What would an average man be best off packing for his one-bag travel? Today, I saw part of that answer — in a personable man named Rick.
Being a woman, my focus has mostly been on the clothing that a woman would be traveling. However, men also have the challenges of being ready for all types of events that come their way.
Rick was terrific. The weather was cold. I needed warmth and he shared the heat of the single just-lit heater. He had a welcoming demeanor, smile, and voice. But before I knew that, as he sat quietly, alone, waiting for his friends, I noticed his style. He didn’t strike me as dressed fancy as if to impress. Yet he did impress. He was dressed casually, yet well.
What was Rick’s great clothing choice?
First, he had on a tee shirt. The weather was cold so it was a first layer. I could only barely notice it, peeking out from the v-neck of his next layer. (It didn’t show once he got up for the photo.)
His second layer was a golden yellow long-sleeved thin sweater or perhaps hoodie. (If it was a hoodie, it was the first time I was impressed by one. It would also work as a top layer without the blazer.)
His top layer was a casual, unadorned blazer.
I didn’t see him standing until after I asked if I could photograph him, and then learned he was wearing jeans. The jeans worked.
While so many men these days simply wear jeans and a tee shirt, Rick had a classier style that was impressive. The blazer classed him up. But then the pop of yellow gave him a whole other level of personality.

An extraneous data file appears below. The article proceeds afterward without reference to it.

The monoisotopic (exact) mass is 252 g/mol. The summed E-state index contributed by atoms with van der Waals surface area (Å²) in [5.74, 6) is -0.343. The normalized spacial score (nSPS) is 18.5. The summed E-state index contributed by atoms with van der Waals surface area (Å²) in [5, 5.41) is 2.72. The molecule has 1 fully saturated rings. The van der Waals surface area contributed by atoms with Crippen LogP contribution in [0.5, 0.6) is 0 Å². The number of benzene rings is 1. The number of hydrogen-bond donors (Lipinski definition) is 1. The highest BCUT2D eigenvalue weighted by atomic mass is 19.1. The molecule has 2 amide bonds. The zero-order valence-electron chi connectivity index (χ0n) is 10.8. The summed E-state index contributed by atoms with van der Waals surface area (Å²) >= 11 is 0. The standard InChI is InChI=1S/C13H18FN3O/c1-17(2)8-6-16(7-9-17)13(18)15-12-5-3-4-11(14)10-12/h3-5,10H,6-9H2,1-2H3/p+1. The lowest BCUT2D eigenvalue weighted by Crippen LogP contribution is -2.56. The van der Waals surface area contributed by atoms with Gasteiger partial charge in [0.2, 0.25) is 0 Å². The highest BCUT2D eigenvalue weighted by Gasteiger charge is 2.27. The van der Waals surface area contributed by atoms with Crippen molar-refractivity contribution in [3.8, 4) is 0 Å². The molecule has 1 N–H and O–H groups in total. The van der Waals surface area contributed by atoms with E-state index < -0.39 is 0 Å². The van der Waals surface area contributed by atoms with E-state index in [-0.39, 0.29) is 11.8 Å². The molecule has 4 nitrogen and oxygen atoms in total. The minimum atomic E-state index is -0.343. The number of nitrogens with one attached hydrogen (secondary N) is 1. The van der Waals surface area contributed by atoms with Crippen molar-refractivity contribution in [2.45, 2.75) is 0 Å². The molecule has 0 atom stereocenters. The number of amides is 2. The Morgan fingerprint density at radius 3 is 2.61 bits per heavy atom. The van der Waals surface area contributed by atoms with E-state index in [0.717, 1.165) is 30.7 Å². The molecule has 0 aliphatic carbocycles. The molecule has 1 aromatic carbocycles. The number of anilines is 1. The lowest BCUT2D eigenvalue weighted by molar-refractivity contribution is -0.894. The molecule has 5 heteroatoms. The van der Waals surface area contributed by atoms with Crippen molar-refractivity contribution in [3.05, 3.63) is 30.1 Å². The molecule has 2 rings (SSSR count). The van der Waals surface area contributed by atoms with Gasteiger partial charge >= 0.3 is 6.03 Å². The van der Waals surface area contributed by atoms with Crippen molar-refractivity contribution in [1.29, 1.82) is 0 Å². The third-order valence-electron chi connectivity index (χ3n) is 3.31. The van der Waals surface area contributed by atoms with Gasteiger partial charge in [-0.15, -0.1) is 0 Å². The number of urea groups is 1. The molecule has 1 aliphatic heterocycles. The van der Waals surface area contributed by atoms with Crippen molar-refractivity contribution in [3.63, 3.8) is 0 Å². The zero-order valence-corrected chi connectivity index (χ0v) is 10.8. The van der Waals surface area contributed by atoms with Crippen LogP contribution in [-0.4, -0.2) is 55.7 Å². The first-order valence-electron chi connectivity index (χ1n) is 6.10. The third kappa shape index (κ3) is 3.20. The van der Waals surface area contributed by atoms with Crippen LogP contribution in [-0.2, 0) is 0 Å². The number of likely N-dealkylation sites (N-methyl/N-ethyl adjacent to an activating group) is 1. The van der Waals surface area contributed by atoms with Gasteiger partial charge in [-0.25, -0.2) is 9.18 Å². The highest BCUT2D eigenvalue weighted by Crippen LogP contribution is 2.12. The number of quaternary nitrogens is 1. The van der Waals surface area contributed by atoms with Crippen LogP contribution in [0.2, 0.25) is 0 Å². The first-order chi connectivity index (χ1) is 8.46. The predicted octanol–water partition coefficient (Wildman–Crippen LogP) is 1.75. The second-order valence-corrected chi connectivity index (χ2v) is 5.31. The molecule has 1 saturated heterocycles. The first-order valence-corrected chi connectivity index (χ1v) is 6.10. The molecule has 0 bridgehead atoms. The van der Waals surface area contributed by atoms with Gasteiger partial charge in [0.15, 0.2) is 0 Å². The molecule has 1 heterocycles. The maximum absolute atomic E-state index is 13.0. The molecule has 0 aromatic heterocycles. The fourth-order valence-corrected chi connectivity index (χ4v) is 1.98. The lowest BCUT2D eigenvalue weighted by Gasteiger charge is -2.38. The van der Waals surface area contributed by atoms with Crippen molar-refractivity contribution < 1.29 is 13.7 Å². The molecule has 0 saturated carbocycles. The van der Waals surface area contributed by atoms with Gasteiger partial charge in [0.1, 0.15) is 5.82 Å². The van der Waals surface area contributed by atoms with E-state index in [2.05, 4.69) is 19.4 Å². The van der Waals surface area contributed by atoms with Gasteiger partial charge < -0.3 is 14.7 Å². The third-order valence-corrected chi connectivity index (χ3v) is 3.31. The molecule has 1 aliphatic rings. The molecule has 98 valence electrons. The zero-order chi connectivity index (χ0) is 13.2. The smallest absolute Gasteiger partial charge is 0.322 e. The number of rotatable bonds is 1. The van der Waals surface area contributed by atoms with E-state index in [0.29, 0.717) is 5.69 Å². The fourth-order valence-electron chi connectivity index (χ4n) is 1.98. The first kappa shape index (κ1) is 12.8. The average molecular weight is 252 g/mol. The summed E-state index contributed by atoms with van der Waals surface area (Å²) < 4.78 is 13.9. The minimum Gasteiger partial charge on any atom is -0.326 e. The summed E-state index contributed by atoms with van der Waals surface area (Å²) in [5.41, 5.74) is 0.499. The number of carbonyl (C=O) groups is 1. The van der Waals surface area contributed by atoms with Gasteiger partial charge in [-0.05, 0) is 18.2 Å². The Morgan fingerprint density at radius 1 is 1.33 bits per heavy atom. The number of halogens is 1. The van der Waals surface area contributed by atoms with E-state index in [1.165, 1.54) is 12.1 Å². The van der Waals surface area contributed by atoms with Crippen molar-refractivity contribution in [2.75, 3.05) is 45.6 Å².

I didn’t ask what was in his travel bag, but I suggest to you that a long-term traveler would do well to pack a slightly fancier trouser as well. Simply Dockers — Chinos or Khakis. With the same top layers, they’d create a dressier version of the entire ensemble and work for another set of events.
Rick’s footwear, by the way, was simply a comfortable sneaker. But a solid blue that matched his clothing and didn’t have branding or stripes or such detracting from his casual classic look.
Wondering how to pack a blazer?
You might think you need a suit bag or some fancy luggage to pull off keeping a blazer looking good as you travel. You might consider it too hard to maintain.
A blazer can be folded nicely into a duffel bag or any single bag for travel though. Here’s the Men’s Wearhouse pictorial on How to Pack a Blazer.
When you feel your blazer, or any garment, is too wrinkled, the easiest way to fix that is to steam it. That’s where the Steam Clip™ comes in handy. See my recommendation for the Steam Clip here.
My mini traveler experience
After ordering appetizers to try the Banana Leaf Indonesian/Indian Cuisine at The Farmer’s Market, a Los Angeles CA landmark, I turned to find a seat for my 7-minute wait.
Rick was seated closest to the just-lit heater and could tell I wanted some heat, so he offered me the seat across from him. His two companions could take the next set of seats, he volunteered. I got to try a new eatery and find its impressive food.
I got to have an impromptu conversation with three great people, learned some things about LA (even though it’s my home), and learned about their travels. I’m in my adopted hometown, but that didn’t stop me from having a fabulous traveler experience.
Banana Leaf @ The Farmer’s Market
333 W 3rd Street, Los Angeles, CA 90036
Banana Leaf @ The Farmer’s MarketYelp reviews
Thank you for this blog post. You have accurately captured Rick’s classic and seemingly effortless style. I believe dressing for comfort is important at all times – especially when you travel. It is essential to wear layers and sensible shoes, to manage yourself in all types of weather and in all possible situations. Rick strikes a perfect balance of style and comfort, reflecting a fashion sense that is timeless!
I am thinking of doing some travel this year, so your thoughts helped me with what to bring for a trip.